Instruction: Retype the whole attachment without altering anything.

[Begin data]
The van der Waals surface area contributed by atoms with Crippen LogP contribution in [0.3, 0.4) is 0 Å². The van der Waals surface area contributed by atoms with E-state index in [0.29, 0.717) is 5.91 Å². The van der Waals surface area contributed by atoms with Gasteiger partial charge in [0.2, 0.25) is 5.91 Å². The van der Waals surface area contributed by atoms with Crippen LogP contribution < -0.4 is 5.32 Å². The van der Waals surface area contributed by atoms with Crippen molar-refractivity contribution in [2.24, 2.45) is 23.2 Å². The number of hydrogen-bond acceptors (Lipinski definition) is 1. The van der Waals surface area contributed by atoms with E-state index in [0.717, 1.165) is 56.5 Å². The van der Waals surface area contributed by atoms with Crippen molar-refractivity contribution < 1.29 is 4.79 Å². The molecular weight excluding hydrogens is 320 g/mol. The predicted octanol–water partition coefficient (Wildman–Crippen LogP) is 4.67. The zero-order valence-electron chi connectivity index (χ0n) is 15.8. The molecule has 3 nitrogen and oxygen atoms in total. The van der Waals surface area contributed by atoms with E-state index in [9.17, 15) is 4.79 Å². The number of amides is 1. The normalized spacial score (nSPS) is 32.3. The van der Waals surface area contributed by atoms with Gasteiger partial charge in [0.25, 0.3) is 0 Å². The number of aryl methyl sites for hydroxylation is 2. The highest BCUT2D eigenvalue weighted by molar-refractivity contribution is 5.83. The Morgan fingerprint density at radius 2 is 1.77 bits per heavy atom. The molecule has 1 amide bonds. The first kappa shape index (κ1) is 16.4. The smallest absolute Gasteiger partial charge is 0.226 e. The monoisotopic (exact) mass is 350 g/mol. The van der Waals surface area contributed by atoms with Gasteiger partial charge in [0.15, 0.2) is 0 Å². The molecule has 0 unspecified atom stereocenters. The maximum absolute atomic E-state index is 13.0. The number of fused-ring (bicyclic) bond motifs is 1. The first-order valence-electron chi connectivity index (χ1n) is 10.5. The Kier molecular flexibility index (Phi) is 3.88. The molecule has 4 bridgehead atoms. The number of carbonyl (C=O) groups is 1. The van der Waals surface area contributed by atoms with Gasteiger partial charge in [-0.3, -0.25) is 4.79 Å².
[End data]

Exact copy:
The van der Waals surface area contributed by atoms with Crippen LogP contribution in [0.3, 0.4) is 0 Å². The van der Waals surface area contributed by atoms with E-state index in [0.29, 0.717) is 5.91 Å². The van der Waals surface area contributed by atoms with Gasteiger partial charge in [0.2, 0.25) is 5.91 Å². The van der Waals surface area contributed by atoms with Crippen LogP contribution < -0.4 is 5.32 Å². The van der Waals surface area contributed by atoms with Crippen molar-refractivity contribution in [2.24, 2.45) is 23.2 Å². The number of hydrogen-bond acceptors (Lipinski definition) is 1. The van der Waals surface area contributed by atoms with E-state index in [0.717, 1.165) is 56.5 Å². The van der Waals surface area contributed by atoms with Crippen molar-refractivity contribution < 1.29 is 4.79 Å². The molecular weight excluding hydrogens is 320 g/mol. The predicted octanol–water partition coefficient (Wildman–Crippen LogP) is 4.67. The zero-order valence-electron chi connectivity index (χ0n) is 15.8. The molecule has 3 nitrogen and oxygen atoms in total. The van der Waals surface area contributed by atoms with E-state index in [9.17, 15) is 4.79 Å². The number of amides is 1. The normalized spacial score (nSPS) is 32.3. The van der Waals surface area contributed by atoms with Gasteiger partial charge in [0.25, 0.3) is 0 Å². The number of aryl methyl sites for hydroxylation is 2. The highest BCUT2D eigenvalue weighted by molar-refractivity contribution is 5.83. The Morgan fingerprint density at radius 2 is 1.77 bits per heavy atom. The molecule has 1 amide bonds. The first kappa shape index (κ1) is 16.4. The smallest absolute Gasteiger partial charge is 0.226 e. The monoisotopic (exact) mass is 350 g/mol. The van der Waals surface area contributed by atoms with Gasteiger partial charge in [0.15, 0.2) is 0 Å². The molecule has 0 unspecified atom stereocenters. The maximum absolute atomic E-state index is 13.0. The number of fused-ring (bicyclic) bond motifs is 1. The first-order valence-electron chi connectivity index (χ1n) is 10.5. The Kier molecular flexibility index (Phi) is 3.88. The molecule has 4 bridgehead atoms. The number of carbonyl (C=O) groups is 1. The van der Waals surface area contributed by atoms with Gasteiger partial charge in [-0.3, -0.25) is 4.79 Å².